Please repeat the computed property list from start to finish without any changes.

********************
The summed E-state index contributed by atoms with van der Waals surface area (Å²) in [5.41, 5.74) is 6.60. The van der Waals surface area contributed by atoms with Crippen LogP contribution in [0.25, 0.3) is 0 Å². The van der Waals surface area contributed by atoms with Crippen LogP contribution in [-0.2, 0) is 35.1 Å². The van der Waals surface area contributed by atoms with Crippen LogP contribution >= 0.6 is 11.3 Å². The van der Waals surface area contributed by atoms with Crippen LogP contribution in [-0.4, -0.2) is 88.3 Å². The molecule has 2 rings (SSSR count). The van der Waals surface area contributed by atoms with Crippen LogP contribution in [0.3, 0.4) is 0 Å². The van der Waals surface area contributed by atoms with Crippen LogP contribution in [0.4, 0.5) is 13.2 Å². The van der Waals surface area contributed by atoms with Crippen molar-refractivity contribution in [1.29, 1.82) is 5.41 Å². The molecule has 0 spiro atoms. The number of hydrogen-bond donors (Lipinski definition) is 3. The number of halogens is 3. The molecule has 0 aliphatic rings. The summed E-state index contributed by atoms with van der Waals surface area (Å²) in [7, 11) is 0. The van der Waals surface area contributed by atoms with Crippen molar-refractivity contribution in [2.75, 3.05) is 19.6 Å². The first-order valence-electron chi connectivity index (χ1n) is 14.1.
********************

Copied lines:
The summed E-state index contributed by atoms with van der Waals surface area (Å²) in [5.41, 5.74) is 6.60. The van der Waals surface area contributed by atoms with Crippen LogP contribution in [0.25, 0.3) is 0 Å². The van der Waals surface area contributed by atoms with Crippen LogP contribution in [-0.2, 0) is 35.1 Å². The van der Waals surface area contributed by atoms with Crippen LogP contribution >= 0.6 is 11.3 Å². The van der Waals surface area contributed by atoms with Crippen LogP contribution in [-0.4, -0.2) is 88.3 Å². The molecule has 2 rings (SSSR count). The van der Waals surface area contributed by atoms with Crippen LogP contribution in [0.3, 0.4) is 0 Å². The van der Waals surface area contributed by atoms with Crippen LogP contribution in [0.4, 0.5) is 13.2 Å². The van der Waals surface area contributed by atoms with Crippen molar-refractivity contribution in [1.29, 1.82) is 5.41 Å². The molecule has 0 spiro atoms. The number of hydrogen-bond donors (Lipinski definition) is 3. The number of halogens is 3. The molecule has 0 aliphatic rings. The summed E-state index contributed by atoms with van der Waals surface area (Å²) in [7, 11) is 0. The van der Waals surface area contributed by atoms with Crippen molar-refractivity contribution in [2.75, 3.05) is 19.6 Å². The first-order valence-electron chi connectivity index (χ1n) is 14.1.